159 63 (45262)
156 55 (85237)
32 4 (2640)
28 3.9 (2334)*
26 3 (2133)*
19 3 (1426)*
41 5 (3250)

Data are presented as mean sd (range).

PAWpeak peak airway pressure; PAWplat plateau airway pressure; Ctot total respiratory compliance; P(A a)o2 alveolar-arterial oxygen difference.
Statistical differences compared to Phase 1.
* P 0.05; P 0.01.

and airway plateau pressure was maintained at a level

of 35 cm H2O.
In addition to the usual multiparametric monitoring, direct arterial pressure monitoring (radial artery
catheter inserted after the induction) was used. The
average time of the surgical procedure was 131
36 min, and fluid administration consisted of 23 L
lactated Ringers solution (8 10 mL kg1 h1).
Respiratory mechanics and blood gases were examined at the following standard times: 1) after tracheal
intubation, 2) after laparotomy, 3) after positioning of
subcostal retractors, and 4) with retractors in RTP
(head up 30). The time interval between each phase
was never 20 min.
In these sets of measurements, end-expiratory and
end-inspiratory airway occlusions have been obtained
by using end-expiratory and end-inspiratory hold buttons of the Servo C for end-expiratory and endinspiratory occlusion, respectively. The occlusion at
the end of expiration provides measurement of intrinsic positive end-expiratory pressure. Specifically developed software provided online time-related trends
of airway pressures during inspiratory and expiratory
block. This system was based on a personal computer
equipped with a 12-bit analog-to-digital converter (20
samples/s per channel) and connected with a Servo
C37 pin analogic plug by using a short shielded cable.
The use of this software allows elaboration of data in
real time.
The measurement of respiratory mechanics was repeated for a wide range of TVs (6 8 different TVs for
each patient) to obtain a volume/pressure curve for
each patient in all phases. The different TVs were
assessed by changing respiratory frequency on the
ventilator, and after each measurement baseline ventilation was resumed. TVs ranged from 150 mL to
1200 mL and respiratory rates ranged from 6 to 30
breaths/min. During these maneuvers, Spo2 never decreased to 91%, and no muscular twitch was elicitable (Microstim Wellcome). No patient showed evidence of barotrauma on radiographs taken after
surgery, and there were no pulmonary complications
before hospital discharge.

The total respiratory system compliance (Ctot) was

conventionally obtained by dividing the deflation volume by the difference between the plateau pressure
measured during end-inspiratory airway occlusion
(breath holding for 2 4 s) and end-expiratory pressure.
In each phase before respiratory mechanics measurements, arterial blood samples were taken to evaluate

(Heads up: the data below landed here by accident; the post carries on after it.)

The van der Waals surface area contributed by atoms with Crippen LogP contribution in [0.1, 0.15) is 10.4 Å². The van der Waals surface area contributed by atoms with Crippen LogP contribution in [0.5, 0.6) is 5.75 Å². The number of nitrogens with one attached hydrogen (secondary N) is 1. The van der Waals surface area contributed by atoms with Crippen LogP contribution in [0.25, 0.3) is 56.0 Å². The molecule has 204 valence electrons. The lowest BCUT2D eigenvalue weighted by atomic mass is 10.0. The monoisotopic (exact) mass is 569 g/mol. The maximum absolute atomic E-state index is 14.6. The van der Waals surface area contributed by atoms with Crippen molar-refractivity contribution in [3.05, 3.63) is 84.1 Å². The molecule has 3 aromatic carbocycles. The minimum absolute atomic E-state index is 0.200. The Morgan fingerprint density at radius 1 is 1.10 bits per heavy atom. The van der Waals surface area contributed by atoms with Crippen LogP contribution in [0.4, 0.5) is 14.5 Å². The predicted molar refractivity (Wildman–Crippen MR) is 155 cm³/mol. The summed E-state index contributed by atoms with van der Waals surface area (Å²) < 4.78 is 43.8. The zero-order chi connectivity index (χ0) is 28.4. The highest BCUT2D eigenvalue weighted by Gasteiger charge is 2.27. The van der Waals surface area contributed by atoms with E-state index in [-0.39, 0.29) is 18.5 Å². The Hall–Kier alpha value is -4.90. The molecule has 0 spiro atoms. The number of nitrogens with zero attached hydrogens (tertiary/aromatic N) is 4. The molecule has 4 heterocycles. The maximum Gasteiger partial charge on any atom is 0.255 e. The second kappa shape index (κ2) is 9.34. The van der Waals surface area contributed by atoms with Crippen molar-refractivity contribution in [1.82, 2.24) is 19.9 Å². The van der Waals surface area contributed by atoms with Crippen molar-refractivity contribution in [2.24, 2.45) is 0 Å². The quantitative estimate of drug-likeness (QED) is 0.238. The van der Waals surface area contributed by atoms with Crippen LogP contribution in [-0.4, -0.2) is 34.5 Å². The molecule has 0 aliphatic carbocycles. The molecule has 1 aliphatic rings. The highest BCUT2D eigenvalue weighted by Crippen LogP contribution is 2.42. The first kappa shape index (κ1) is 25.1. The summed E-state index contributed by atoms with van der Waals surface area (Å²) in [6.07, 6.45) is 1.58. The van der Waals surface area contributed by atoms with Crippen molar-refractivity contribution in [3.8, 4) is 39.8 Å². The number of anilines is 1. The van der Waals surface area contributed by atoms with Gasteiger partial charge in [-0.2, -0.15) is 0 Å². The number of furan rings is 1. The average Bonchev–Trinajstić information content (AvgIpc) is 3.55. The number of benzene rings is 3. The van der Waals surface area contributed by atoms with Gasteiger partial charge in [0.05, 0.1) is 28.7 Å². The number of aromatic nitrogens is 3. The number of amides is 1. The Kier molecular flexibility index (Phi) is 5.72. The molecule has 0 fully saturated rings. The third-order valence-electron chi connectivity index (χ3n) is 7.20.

pulmonary gas exchange. Alveolar-arterial oxygen difference [P(A-a)o2] was obtained from the following

P(A a)o2 Fio2(PB PH2O)

Paco2/RQ Pao2 (1)
where PB is the actual barometric pressure, PH2O is
the water vapor tension at 37C, and RQ the respiratory quotient assumed to be 0.8.
A commercial software package (Statgraphics; SGS,
Rockville, MD) was used for analysis of the data.
Values were expressed as mean and sd unless otherwise stated; ranges are shown in Table 1. Statistical
analysis was performed as analysis of variance followed by post hoc comparisons of means (Tukey) when
the F values indicated significant differences among
groups. Regression analysis was used to determine
relationships (Pearsons correlation coefficients) between variables. P 0.05 was accepted as statistically

Anthropometric and spirometric data are in Table 2;
respiratory data are summarized in Table 1.
A wide P(Aa)o2 occurred in all patients throughout the operation; the higher values coincided with the
application of subcostal retractors. At this time (Phase
3), P(Aa)o2 showed a significant increase and Pao2
decreased. When the patients were placed in RTP,
oxygenation improved with a return toward baseline
values; P(Aa)o2 was ameliorated in 80% of the patients (12/15). As for respiratory mechanics, with the
same ventilatory setting, average Ctot was higher and



2000;91:1520 5

Table 2. Anthropometric and Spirometric Data

AGE (yr)
BMI (kg/m2)
FVC (% of predicted)
FEV1 (% of predicted)
FEV1/FVC (% of predicted)

32.8 9
130.5 6.5
163 6.3
46.7 9.8
95.4 6.
90.2 8
97.4 6.5

Values are n or mean sd.

BMI body mass index, FVC forced vital capacity, FEV1 forced
expiratory volume in 1 s.

Figure 2. Top, correlation between airways pressure (press) and

tidal volume (vol) in Phase 3. Top left, all data points are shown (n
141), r 0.90 P 0.001; top right, individual lines of correlation